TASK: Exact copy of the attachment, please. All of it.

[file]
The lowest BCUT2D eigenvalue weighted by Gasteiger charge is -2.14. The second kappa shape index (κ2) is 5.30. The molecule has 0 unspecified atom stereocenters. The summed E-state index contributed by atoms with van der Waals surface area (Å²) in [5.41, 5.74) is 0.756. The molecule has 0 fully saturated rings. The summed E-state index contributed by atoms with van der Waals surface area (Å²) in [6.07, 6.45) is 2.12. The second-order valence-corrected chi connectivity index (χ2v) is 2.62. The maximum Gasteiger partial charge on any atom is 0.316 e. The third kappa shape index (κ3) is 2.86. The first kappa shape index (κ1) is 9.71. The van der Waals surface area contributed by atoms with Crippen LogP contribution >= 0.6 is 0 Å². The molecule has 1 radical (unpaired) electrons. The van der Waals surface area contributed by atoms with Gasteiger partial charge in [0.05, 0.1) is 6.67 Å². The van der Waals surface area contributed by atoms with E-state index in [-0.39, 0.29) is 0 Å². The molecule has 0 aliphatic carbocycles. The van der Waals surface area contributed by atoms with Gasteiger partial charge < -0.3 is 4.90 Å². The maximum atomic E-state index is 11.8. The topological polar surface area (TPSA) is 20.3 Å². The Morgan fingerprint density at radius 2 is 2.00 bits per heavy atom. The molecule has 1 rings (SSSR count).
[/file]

The lowest BCUT2D eigenvalue weighted by Gasteiger charge is -2.14. The second kappa shape index (κ2) is 5.30. The molecule has 0 unspecified atom stereocenters. The summed E-state index contributed by atoms with van der Waals surface area (Å²) in [5.41, 5.74) is 0.756. The molecule has 0 fully saturated rings. The summed E-state index contributed by atoms with van der Waals surface area (Å²) in [6.07, 6.45) is 2.12. The second-order valence-corrected chi connectivity index (χ2v) is 2.62. The maximum Gasteiger partial charge on any atom is 0.316 e. The third kappa shape index (κ3) is 2.86. The first kappa shape index (κ1) is 9.71. The van der Waals surface area contributed by atoms with Crippen LogP contribution >= 0.6 is 0 Å². The molecule has 1 radical (unpaired) electrons. The van der Waals surface area contributed by atoms with Gasteiger partial charge in [0.05, 0.1) is 6.67 Å². The van der Waals surface area contributed by atoms with E-state index in [-0.39, 0.29) is 0 Å². The molecule has 0 aliphatic carbocycles. The van der Waals surface area contributed by atoms with Gasteiger partial charge < -0.3 is 4.90 Å². The maximum atomic E-state index is 11.8. The topological polar surface area (TPSA) is 20.3 Å². The Morgan fingerprint density at radius 2 is 2.00 bits per heavy atom. The molecule has 1 rings (SSSR count).